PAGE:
Page:The Sclavonic Provinces of the Ottoman Empire.djvu/19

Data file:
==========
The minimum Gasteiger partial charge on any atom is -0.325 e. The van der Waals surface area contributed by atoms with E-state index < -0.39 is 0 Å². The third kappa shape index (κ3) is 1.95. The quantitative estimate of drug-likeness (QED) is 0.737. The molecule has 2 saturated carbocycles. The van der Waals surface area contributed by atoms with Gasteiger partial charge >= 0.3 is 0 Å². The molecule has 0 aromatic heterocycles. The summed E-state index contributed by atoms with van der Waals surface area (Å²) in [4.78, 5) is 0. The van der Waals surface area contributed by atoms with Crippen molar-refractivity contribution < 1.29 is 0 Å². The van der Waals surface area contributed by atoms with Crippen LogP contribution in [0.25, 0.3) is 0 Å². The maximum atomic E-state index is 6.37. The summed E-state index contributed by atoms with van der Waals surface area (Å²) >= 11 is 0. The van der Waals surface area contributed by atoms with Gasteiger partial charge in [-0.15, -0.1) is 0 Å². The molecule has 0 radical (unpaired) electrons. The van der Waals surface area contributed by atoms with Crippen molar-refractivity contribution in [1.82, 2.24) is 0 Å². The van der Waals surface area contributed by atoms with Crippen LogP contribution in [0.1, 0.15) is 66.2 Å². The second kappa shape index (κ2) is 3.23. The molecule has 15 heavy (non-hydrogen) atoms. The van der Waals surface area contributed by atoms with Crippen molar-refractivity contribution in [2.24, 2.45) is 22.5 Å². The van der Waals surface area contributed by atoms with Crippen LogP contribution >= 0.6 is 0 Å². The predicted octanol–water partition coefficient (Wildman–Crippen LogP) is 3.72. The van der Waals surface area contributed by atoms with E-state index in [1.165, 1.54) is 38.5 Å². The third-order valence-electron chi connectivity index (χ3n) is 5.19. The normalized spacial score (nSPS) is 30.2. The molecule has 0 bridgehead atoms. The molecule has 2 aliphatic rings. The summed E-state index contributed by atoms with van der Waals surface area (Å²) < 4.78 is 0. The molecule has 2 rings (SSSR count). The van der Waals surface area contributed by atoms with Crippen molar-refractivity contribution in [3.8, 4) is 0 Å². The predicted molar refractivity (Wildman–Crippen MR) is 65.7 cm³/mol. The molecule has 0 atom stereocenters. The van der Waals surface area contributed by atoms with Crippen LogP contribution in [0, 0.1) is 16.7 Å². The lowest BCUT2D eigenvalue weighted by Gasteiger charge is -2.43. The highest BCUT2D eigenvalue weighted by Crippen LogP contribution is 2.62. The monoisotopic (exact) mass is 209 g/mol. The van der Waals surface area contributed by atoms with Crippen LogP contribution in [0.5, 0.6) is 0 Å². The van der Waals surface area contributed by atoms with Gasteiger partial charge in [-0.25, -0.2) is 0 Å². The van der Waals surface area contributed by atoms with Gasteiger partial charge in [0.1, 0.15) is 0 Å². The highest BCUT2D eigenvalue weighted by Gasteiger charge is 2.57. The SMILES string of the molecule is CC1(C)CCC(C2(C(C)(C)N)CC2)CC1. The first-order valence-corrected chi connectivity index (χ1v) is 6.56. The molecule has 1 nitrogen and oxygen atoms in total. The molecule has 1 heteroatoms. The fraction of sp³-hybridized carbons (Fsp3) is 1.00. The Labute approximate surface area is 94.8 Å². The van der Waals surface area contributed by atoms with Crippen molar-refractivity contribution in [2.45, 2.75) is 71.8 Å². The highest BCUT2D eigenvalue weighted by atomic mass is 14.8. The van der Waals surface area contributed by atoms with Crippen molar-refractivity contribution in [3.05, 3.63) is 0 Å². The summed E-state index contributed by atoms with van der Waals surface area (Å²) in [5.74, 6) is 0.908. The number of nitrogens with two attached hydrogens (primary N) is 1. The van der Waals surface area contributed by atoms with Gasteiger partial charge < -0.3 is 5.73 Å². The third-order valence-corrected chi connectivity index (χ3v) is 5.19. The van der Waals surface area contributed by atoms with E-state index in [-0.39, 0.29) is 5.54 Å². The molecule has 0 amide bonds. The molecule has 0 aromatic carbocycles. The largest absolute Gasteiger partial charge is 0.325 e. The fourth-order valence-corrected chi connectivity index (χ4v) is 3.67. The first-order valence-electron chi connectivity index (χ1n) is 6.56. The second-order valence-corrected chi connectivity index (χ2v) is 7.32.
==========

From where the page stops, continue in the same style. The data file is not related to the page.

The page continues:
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would have been exposed at the hands of the Turks. No doubt this is a wild and awful state of manners, but if the people are driven to this state of things, it is the oppressors who are responsible for it. It is idle for the oppressors to complain of conduct of this sort, because, the more they prove, the more they establish the ground of condemnation against themselves. I am glad to say that in recent times great efforts have been made to do away with this ferocity of character. The Montenegrins still maintain their military valour, but I do not believe that many excesses, if any, have been established against them in the present war. For two generations great pains have been taken by their sovereigns, and I believe with much of success, to establish peace and order and good government among them, and the representation of Miss Mackenzie and Miss Irby is that life and property are far more secure in Montenegro at this time than they are in Turkey, and that in the year preceding their visit the whole number of offences committed in the territory was but two. The patron saint of Montenegro is St. Peter; known in his lifetime as Vladika Peter I. He died in 1830, after a long reign of fifty-three years. This is what these ladies say about him. Ask a Montenegrin what St. Peter did for Montenegro, and he tells you—"There are still with us men who lived under St. Peter's rule, heard his words, and saw his life. For fifty years he governed us, and fought and negotiated for us, and walked before us in pureness and uprightness from day to day. He gave us good laws, and put an end to the disorderly state of the country. He enlarged our frontier, and drove away our enemies. Even on his death-bed he spoke words to our elders which have kept peace among us since he has gone. While he yet lived, we swore by his name; we felt his smile a blessing, and his anger a curse. We do so still." Since that time, one of their leading princes was assassinated beyond the limits of Montenegro by a fellow of bad character. The event had no connection with politics, and no connection, happily, with the Turk. The people went into mourning for him, and the mourning must have been real, for the ladies said, "It is more than a year since the whole population went into mourning, but there are still no signs of its being laid aside," and in another passage: "The secretary told us that for eight weeks after the late prince's death the chapel was filled day and night with people lamenting over his grave, and not women alone, but huge sunburnt warriors, weeping like children." These Montenegrins are an extraordinary race, both mentally and physically. I have never seen but one, and that was in the island of Corfu, about twenty years ago. He was one of the most magnificent men that I ever met with—very young, very simple in manner, largely armed even in Corfu, a thoroughly peaceful country, and perfectly well-behaved. He made a very deep impression on me. With respect to the character of the race to which he belonged, they